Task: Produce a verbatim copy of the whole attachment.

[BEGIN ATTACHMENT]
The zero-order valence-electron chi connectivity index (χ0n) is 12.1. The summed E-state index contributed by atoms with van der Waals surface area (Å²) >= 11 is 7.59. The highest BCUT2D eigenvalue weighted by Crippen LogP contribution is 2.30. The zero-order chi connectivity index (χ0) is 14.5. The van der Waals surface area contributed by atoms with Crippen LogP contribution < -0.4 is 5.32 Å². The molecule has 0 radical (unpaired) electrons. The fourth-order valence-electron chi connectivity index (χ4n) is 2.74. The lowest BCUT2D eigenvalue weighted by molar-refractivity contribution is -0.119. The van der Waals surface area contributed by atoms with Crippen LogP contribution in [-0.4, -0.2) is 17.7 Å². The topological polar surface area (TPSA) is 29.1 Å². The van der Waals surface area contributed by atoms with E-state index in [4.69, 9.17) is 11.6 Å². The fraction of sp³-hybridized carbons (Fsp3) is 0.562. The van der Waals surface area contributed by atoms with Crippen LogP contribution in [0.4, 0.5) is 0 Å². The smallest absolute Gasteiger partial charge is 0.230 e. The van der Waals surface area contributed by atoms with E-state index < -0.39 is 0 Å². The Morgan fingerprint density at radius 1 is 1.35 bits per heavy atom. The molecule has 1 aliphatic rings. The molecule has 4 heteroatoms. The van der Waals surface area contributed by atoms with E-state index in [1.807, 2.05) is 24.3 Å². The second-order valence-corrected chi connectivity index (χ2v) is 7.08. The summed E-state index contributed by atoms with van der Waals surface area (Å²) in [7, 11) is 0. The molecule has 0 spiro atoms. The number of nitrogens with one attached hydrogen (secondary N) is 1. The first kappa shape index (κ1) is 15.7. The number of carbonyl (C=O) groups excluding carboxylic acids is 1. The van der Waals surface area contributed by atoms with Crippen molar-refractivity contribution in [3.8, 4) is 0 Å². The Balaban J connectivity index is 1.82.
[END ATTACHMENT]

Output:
The zero-order valence-electron chi connectivity index (χ0n) is 12.1. The summed E-state index contributed by atoms with van der Waals surface area (Å²) >= 11 is 7.59. The highest BCUT2D eigenvalue weighted by Crippen LogP contribution is 2.30. The zero-order chi connectivity index (χ0) is 14.5. The van der Waals surface area contributed by atoms with Crippen LogP contribution < -0.4 is 5.32 Å². The molecule has 0 radical (unpaired) electrons. The fourth-order valence-electron chi connectivity index (χ4n) is 2.74. The lowest BCUT2D eigenvalue weighted by molar-refractivity contribution is -0.119. The van der Waals surface area contributed by atoms with Crippen LogP contribution in [-0.4, -0.2) is 17.7 Å². The topological polar surface area (TPSA) is 29.1 Å². The van der Waals surface area contributed by atoms with E-state index in [4.69, 9.17) is 11.6 Å². The fraction of sp³-hybridized carbons (Fsp3) is 0.562. The van der Waals surface area contributed by atoms with Crippen LogP contribution in [0.4, 0.5) is 0 Å². The smallest absolute Gasteiger partial charge is 0.230 e. The van der Waals surface area contributed by atoms with E-state index < -0.39 is 0 Å². The Morgan fingerprint density at radius 1 is 1.35 bits per heavy atom. The molecule has 1 aliphatic rings. The molecule has 4 heteroatoms. The van der Waals surface area contributed by atoms with E-state index in [1.807, 2.05) is 24.3 Å². The second-order valence-corrected chi connectivity index (χ2v) is 7.08. The summed E-state index contributed by atoms with van der Waals surface area (Å²) in [7, 11) is 0. The molecule has 0 spiro atoms. The number of nitrogens with one attached hydrogen (secondary N) is 1. The first kappa shape index (κ1) is 15.7. The number of carbonyl (C=O) groups excluding carboxylic acids is 1. The van der Waals surface area contributed by atoms with Crippen molar-refractivity contribution in [3.8, 4) is 0 Å². The Balaban J connectivity index is 1.82.